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David Phillips tested the Fitbit Versa 2 smartwatch to attempt to establish a new habit of regular exercise.
While the new Fitbit Versa 2 boasts a range of smartwatch features including Alexa integration, at its core it is a fitness tracker, designed to encourage and maintain regular exercise, whether the goal is to lose weight or simply to have a better quality of life. David Phillips tested the watch to try to establish a new habit of regular exercise.
I definitely would not use the word regime. I’d like to think I keep active but I’ve always had a bit of a struggle keeping to a disciplined plan. If you go back five years, I would say that was the closest I came to having a regular fitness routine; I cycled a lot and I ran a few times a week. I started out with running regularly by going to Parkrun every weekend, that developed into doing 10k and longer races several times a year, but in 2016, at the age of 33, I had heart surgery to replace a valve and I had a long layoff period after that, and since then I have not gotten back to the level of fitness I had before.
I started back to the gym around 2017 and I tend to focus on cardio on bikes and rowing machines. On a good week I’d go along twice, but some weeks only once, and some weeks I will skip altogether. I think I tend to do just enough to keep my head above water, really.
I wanted to give myself a bit more structure around exercising, so that was one of the main benefits that I found. I am a bit of a nerd and I really think the gamification of things helps motivate me, so even the practice of logging workouts was very helpful in terms of setting goals and making sure I stick to them.
I know it is a fundamental feature of smartwatches, but the step counter was very helpful. I’ve walked the Camino de Santiago in Spain a couple of times, and walking does a lot for me in terms of giving me space to help think about projects, as well as keeping a good level of cardio. There was a time when I’d regularly walk into work in the city centre, which is around a 10k trip, but a busier schedule meant I’d cut that out over the past while. That was something I really wanted to reestablish, and to be honest I was shocked at how little I was walking some days, especially if I was sitting in work all day - so the movement reminder nagged me into making more of an effort to get out.
There are challenges you can use through the app, so I set that to boost up my step count over a couple of weeks. I get a weekly email from Fitbit breaking down the past seven days, and just little reminders like that helped me to actually schedule in a couple of days a week where I am back walking in along the coast, weather permitting of course, and I’m feeling great because of it.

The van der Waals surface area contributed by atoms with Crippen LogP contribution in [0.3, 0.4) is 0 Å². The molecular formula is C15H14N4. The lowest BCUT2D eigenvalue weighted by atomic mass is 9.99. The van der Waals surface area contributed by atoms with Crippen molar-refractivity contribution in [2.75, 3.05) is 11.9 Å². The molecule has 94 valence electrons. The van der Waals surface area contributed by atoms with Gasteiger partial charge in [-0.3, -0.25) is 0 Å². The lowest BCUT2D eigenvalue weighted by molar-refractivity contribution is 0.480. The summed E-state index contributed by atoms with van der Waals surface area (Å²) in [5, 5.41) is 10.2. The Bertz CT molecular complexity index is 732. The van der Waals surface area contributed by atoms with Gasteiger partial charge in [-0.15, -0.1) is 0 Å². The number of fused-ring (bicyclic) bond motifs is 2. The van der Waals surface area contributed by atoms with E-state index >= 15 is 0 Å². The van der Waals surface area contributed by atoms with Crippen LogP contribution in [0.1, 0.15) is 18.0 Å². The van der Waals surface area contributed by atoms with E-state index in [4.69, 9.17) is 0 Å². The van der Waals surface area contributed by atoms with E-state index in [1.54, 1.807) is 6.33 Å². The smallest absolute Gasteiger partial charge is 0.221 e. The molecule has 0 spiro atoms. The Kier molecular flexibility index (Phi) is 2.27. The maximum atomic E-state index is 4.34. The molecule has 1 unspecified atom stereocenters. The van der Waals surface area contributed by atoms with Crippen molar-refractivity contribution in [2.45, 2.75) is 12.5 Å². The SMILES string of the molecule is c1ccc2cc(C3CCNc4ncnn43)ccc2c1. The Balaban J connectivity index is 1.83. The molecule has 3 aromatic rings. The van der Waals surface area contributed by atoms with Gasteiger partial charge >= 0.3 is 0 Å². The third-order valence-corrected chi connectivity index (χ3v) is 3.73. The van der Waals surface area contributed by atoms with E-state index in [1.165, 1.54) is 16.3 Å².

Especially with a heart condition, it’s great peace of mind to have a constant on-the-wrist HRM. Obviously when working out it is very handy to be able to see what zones I’m hitting. While a lot of the exercise I do is not pushing it so much, I do some interval training on the rower and while the watch doesn’t have a preset for indoor rowing, it does have a good interval timer that was easy to set up. So I used that to coordinate individual sessions, and it was good to keep an eye on heart rate while doing that. But even with day-to-day activity, being able to see when my resting heart rate was lower or higher gave me real peace of mind.
I also tried out some of the training videos - which are available as a premium feature on the app. They essentially are workouts between 10 and 20 minutes that you follow on your phone. These were useful, especially if I was struggling to get to the gym on a particular day. There is enough variety in them so they don’t get boring, and enough challenge in them too. So I found them to be really useful, because it meant I was doing something rather than nothing on busier days.
I was really impressed with the battery, I’d used some smart wearables before that needed what seemed like constant charging - with the Versa 2 I probably recharged 2 times a week, and that was with an always-on display.
What I found as a bit of a hidden benefit for fitness was the sleep tracking functions. I can be a bit of a night owl, and as with the fitness stats, having easy daily access to how much - or how little - I was sleeping was pretty eye-opening.
I could see a correlation between my resting heart rate on days where I got enough sleep, compared to times I was functioning on a less than ideal night of sleep. I know it is self-evident but it was an area I was neglecting, so the Versa 2 helped me prioritise getting into a regular sleep pattern. And the results that had on workouts was really surprising. For the past couple of years my times for a 5k row, going at a regular pace, would tend to be around 21 minutes, and if I was pushing it a little more I would get close to 20 minutes, but had never managed to hit that sub-20 goal. The regular sleep has made a phenomenal difference, I managed 19.30 the other day, and regularly hit sub-20 minutes when I want to.
I don’t think I would have believed you if you told me that it would make such a difference, but the combination of better sleep, more consistent workouts, and extra cardio by walking longer distances is really paying off.
For more information on the Fitbit Versa 2, visit fitbit.com/ie/home